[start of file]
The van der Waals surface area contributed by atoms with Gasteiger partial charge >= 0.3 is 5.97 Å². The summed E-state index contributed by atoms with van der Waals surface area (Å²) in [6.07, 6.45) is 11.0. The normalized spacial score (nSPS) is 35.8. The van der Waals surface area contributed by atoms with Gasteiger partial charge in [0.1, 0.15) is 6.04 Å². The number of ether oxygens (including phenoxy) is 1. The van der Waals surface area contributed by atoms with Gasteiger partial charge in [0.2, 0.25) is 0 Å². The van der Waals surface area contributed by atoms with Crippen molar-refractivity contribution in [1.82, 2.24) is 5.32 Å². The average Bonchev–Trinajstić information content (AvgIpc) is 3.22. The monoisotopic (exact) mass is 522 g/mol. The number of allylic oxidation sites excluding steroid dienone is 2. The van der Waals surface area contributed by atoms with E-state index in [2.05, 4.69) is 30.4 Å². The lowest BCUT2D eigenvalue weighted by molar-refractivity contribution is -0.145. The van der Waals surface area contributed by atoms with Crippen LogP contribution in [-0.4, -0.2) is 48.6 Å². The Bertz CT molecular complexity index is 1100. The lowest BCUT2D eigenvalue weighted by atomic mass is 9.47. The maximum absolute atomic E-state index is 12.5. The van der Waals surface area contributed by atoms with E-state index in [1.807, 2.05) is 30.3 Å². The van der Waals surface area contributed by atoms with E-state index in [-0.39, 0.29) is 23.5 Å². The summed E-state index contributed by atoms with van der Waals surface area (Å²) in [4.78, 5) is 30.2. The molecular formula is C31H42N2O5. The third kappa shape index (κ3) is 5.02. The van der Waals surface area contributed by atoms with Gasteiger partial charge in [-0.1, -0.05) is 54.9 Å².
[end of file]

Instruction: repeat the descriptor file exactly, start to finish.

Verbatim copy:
The van der Waals surface area contributed by atoms with Gasteiger partial charge >= 0.3 is 5.97 Å². The summed E-state index contributed by atoms with van der Waals surface area (Å²) in [6.07, 6.45) is 11.0. The normalized spacial score (nSPS) is 35.8. The van der Waals surface area contributed by atoms with Gasteiger partial charge in [0.1, 0.15) is 6.04 Å². The number of ether oxygens (including phenoxy) is 1. The van der Waals surface area contributed by atoms with Gasteiger partial charge in [0.2, 0.25) is 0 Å². The van der Waals surface area contributed by atoms with Crippen molar-refractivity contribution in [1.82, 2.24) is 5.32 Å². The average Bonchev–Trinajstić information content (AvgIpc) is 3.22. The monoisotopic (exact) mass is 522 g/mol. The number of allylic oxidation sites excluding steroid dienone is 2. The van der Waals surface area contributed by atoms with E-state index in [2.05, 4.69) is 30.4 Å². The lowest BCUT2D eigenvalue weighted by molar-refractivity contribution is -0.145. The van der Waals surface area contributed by atoms with Crippen LogP contribution in [-0.4, -0.2) is 48.6 Å². The Bertz CT molecular complexity index is 1100. The lowest BCUT2D eigenvalue weighted by atomic mass is 9.47. The maximum absolute atomic E-state index is 12.5. The van der Waals surface area contributed by atoms with E-state index in [1.807, 2.05) is 30.3 Å². The van der Waals surface area contributed by atoms with E-state index in [-0.39, 0.29) is 23.5 Å². The summed E-state index contributed by atoms with van der Waals surface area (Å²) in [4.78, 5) is 30.2. The molecular formula is C31H42N2O5. The third kappa shape index (κ3) is 5.02. The van der Waals surface area contributed by atoms with Gasteiger partial charge in [-0.1, -0.05) is 54.9 Å².